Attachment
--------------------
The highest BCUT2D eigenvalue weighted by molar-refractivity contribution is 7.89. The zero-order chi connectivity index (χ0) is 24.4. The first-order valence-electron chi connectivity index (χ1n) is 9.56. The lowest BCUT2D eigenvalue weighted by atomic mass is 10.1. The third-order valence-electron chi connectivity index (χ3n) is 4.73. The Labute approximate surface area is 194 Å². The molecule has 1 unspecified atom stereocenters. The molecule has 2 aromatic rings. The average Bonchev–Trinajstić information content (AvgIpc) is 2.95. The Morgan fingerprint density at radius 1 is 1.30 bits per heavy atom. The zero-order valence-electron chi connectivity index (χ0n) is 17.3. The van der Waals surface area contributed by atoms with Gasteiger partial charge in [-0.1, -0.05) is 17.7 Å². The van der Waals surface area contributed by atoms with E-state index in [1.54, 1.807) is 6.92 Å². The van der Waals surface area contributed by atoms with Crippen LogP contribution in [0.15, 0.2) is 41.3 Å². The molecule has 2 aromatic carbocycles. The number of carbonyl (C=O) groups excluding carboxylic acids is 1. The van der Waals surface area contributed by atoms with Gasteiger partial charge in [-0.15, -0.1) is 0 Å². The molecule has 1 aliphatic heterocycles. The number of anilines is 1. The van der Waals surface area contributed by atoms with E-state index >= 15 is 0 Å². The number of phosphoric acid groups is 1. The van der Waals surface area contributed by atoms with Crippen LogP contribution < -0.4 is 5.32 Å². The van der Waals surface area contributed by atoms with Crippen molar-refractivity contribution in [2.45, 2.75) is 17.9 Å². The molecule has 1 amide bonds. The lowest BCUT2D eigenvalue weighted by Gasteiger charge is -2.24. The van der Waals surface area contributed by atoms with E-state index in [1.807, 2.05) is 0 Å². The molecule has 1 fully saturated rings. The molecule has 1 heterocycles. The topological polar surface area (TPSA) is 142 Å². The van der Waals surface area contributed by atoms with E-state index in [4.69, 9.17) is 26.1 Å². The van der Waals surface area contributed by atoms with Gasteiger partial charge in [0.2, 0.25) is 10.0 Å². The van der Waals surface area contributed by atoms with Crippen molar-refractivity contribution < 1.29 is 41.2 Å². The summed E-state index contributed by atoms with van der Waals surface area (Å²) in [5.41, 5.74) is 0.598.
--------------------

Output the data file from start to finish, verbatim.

The highest BCUT2D eigenvalue weighted by molar-refractivity contribution is 7.89. The zero-order chi connectivity index (χ0) is 24.4. The first-order valence-electron chi connectivity index (χ1n) is 9.56. The lowest BCUT2D eigenvalue weighted by atomic mass is 10.1. The third-order valence-electron chi connectivity index (χ3n) is 4.73. The Labute approximate surface area is 194 Å². The molecule has 1 unspecified atom stereocenters. The molecule has 2 aromatic rings. The average Bonchev–Trinajstić information content (AvgIpc) is 2.95. The Morgan fingerprint density at radius 1 is 1.30 bits per heavy atom. The zero-order valence-electron chi connectivity index (χ0n) is 17.3. The van der Waals surface area contributed by atoms with Gasteiger partial charge in [-0.1, -0.05) is 17.7 Å². The van der Waals surface area contributed by atoms with E-state index in [1.54, 1.807) is 6.92 Å². The van der Waals surface area contributed by atoms with Crippen LogP contribution in [0.15, 0.2) is 41.3 Å². The molecule has 2 aromatic carbocycles. The number of carbonyl (C=O) groups excluding carboxylic acids is 1. The van der Waals surface area contributed by atoms with Gasteiger partial charge in [-0.15, -0.1) is 0 Å². The molecule has 1 aliphatic heterocycles. The number of anilines is 1. The van der Waals surface area contributed by atoms with E-state index >= 15 is 0 Å². The number of phosphoric acid groups is 1. The van der Waals surface area contributed by atoms with Crippen LogP contribution < -0.4 is 5.32 Å². The van der Waals surface area contributed by atoms with Crippen molar-refractivity contribution in [2.45, 2.75) is 17.9 Å². The molecule has 1 amide bonds. The lowest BCUT2D eigenvalue weighted by Gasteiger charge is -2.24. The van der Waals surface area contributed by atoms with E-state index in [1.807, 2.05) is 0 Å². The molecule has 1 fully saturated rings. The molecule has 1 heterocycles. The topological polar surface area (TPSA) is 142 Å². The van der Waals surface area contributed by atoms with E-state index in [4.69, 9.17) is 26.1 Å². The van der Waals surface area contributed by atoms with Gasteiger partial charge in [0.2, 0.25) is 10.0 Å². The van der Waals surface area contributed by atoms with Crippen molar-refractivity contribution < 1.29 is 41.2 Å². The summed E-state index contributed by atoms with van der Waals surface area (Å²) in [5.41, 5.74) is 0.598.